Did you have a shock which made you realise you could not see properly to drive? Email motoring@archant.co.uk

0 comments

Welcome , please leave your message below.

Optional - JPG files only
Optional - MP3 files only
Optional - 3GP, AVI, MOV, MPG or WMV files
Comments

Please log in to leave a comment and share your views with other Ipswich Star visitors.

We enable people to post comments with the aim of encouraging open debate.

Only people who register and sign up to our terms and conditions can post comments. These terms and conditions explain our house rules and legal guidelines.

Comments are not edited by Ipswich Star staff prior to publication but may be automatically filtered.

If you have a complaint about a comment please contact us by clicking on the Report This Comment button next to the comment.

Not a member yet?

Register to create your own unique Ipswich Star account for free.

Signing up is free, quick and easy and offers you the chance to add comments, personalise the site with local information picked just for you, and more.

Sign up now

Director Helen Wheatley and members of the UCS choir at rehearsals.

Singing out for a very good cause in Ipswich

An East Anglian Air Ambulance and a land ambulance at the park in Dumbarton Road in Ipswich on Bank Holiday Monday morning.

A man is in hospital after being found unconscious in Ipswich this morning.

The Teapot at Mcginty's Ipswich. Junk Food cafe run by Mischa Pearson and voulnteers.
Pictured Sarah sharlott, kath gosling, mischa Pearson, Adam Ferguson, Anna engstrom

An award-winning pay-what-you-feel cafe which supports dozens of homeless and vulnerable people in Ipswich has been given just three weeks to find a new base.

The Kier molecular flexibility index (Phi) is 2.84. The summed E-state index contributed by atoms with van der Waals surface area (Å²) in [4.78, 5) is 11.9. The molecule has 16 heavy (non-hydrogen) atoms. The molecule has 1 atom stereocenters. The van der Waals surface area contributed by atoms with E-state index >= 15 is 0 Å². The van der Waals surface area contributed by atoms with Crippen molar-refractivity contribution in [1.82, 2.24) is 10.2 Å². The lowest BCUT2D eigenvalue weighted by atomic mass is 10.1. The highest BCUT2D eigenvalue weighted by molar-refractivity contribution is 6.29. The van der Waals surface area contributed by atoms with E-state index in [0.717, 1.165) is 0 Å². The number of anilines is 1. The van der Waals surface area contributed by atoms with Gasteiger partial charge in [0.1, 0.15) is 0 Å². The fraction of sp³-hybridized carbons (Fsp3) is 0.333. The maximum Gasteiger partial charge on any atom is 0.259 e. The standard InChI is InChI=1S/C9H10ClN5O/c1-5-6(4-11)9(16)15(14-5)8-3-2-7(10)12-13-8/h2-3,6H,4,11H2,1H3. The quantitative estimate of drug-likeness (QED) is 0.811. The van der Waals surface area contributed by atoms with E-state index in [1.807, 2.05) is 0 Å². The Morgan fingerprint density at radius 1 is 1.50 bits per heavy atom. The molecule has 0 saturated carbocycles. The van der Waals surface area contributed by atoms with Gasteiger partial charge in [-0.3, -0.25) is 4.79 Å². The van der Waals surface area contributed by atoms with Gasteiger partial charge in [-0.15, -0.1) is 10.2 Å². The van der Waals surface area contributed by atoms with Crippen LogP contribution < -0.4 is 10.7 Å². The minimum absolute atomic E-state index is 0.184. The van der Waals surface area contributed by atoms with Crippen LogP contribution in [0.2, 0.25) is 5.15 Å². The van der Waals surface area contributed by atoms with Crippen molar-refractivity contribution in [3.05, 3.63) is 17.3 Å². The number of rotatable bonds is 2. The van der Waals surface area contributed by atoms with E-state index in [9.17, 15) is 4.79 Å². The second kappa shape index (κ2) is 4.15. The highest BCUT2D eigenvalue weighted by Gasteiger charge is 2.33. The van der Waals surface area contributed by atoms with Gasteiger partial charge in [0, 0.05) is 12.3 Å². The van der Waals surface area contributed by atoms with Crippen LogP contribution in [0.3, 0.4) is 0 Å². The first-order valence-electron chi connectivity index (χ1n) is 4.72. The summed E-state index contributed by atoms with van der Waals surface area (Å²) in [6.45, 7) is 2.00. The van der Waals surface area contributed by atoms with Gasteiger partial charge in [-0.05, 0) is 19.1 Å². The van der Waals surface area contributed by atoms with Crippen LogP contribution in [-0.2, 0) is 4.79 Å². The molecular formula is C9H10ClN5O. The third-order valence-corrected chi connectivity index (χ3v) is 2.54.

Wayne Bavin from Town 102 with the winners of Home-Start's competition to win tickets for the ball, Melissa and Jim Craig

An charity ball raised £4,000 for family-focused projects in the region.

Prime Minister David Cameron makes a joint appearance with Mayor of London Sadiq Khan (centre) as they launch the Britain Stronger in Europe guarantee card.

Ipswich MP Ben Gummer has welcomed the launch of a new pledge card unveiled by leaders of the “Stronger In” campaign in a bid to keep Britain in the European Union after this month’s referendum.

The Ipswich Foyer in Star Lane.

A petition to save a centre that acts as a lifeline to vulnerable young homeless people in Ipswich has attracted more than 1,000 signatures in just four days.

Classic car event on the seafront at Aldeburgh. Frank Cox next to a 1964 Hillman Super Minx.

More than 50 classic vehicles were on display along the Aldeburgh seafront today.

Former Blues and England skipper Terry Butcher opens Bawdsey village fete and dog show.

Ipswich Town legend Terry Butcher was on hand to open a village fete in Suffolk yesterday.

Ipswich woman Roseanne Oakley, who has been jailed for five years for stealing £105,000 from a vulnerable Essex woman

An Ipswich woman has been sentenced to five years in jail for exploiting a vulnerable 69-year-old from Essex and stealing her £105,000 life savings.

Jasmine Nicholls (left) and Klaudia Sokolowska

Two teenage girls from the Lowestoft area have been reported missing to the police.

Most read

Most commented

HOT JOBS

Show Job Lists

Topic pages

Streetlife

Newsletter Sign Up

Great British Life

Great British Life
MyDate24 MyPhotos24